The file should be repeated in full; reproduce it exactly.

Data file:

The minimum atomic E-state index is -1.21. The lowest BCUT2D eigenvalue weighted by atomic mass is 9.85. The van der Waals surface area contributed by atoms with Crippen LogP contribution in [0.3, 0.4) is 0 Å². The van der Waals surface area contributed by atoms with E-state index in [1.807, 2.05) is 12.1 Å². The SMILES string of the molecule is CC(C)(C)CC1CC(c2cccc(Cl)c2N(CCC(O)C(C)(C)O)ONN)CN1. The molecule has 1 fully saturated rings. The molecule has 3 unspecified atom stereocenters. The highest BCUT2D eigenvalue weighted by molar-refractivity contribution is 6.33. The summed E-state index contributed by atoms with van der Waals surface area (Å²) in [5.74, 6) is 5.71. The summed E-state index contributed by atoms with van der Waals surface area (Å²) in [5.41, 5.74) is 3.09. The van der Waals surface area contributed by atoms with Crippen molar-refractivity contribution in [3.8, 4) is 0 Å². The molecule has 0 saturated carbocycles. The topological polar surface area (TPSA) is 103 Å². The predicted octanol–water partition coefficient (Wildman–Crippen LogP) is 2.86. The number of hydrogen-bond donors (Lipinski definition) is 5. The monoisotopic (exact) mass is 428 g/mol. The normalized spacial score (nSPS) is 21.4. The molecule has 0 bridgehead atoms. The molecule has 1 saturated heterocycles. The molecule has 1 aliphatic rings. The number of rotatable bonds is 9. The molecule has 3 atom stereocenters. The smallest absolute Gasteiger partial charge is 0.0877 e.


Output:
The minimum atomic E-state index is -1.21. The lowest BCUT2D eigenvalue weighted by atomic mass is 9.85. The van der Waals surface area contributed by atoms with Crippen LogP contribution in [0.3, 0.4) is 0 Å². The van der Waals surface area contributed by atoms with E-state index in [1.807, 2.05) is 12.1 Å². The SMILES string of the molecule is CC(C)(C)CC1CC(c2cccc(Cl)c2N(CCC(O)C(C)(C)O)ONN)CN1. The molecule has 1 fully saturated rings. The molecule has 3 unspecified atom stereocenters. The highest BCUT2D eigenvalue weighted by molar-refractivity contribution is 6.33. The summed E-state index contributed by atoms with van der Waals surface area (Å²) in [5.74, 6) is 5.71. The summed E-state index contributed by atoms with van der Waals surface area (Å²) in [5.41, 5.74) is 3.09. The van der Waals surface area contributed by atoms with Crippen molar-refractivity contribution in [3.8, 4) is 0 Å². The molecule has 0 saturated carbocycles. The topological polar surface area (TPSA) is 103 Å². The predicted octanol–water partition coefficient (Wildman–Crippen LogP) is 2.86. The number of hydrogen-bond donors (Lipinski definition) is 5. The monoisotopic (exact) mass is 428 g/mol. The normalized spacial score (nSPS) is 21.4. The molecule has 0 bridgehead atoms. The molecule has 1 saturated heterocycles. The molecule has 1 aliphatic rings. The number of rotatable bonds is 9. The molecule has 3 atom stereocenters. The smallest absolute Gasteiger partial charge is 0.0877 e.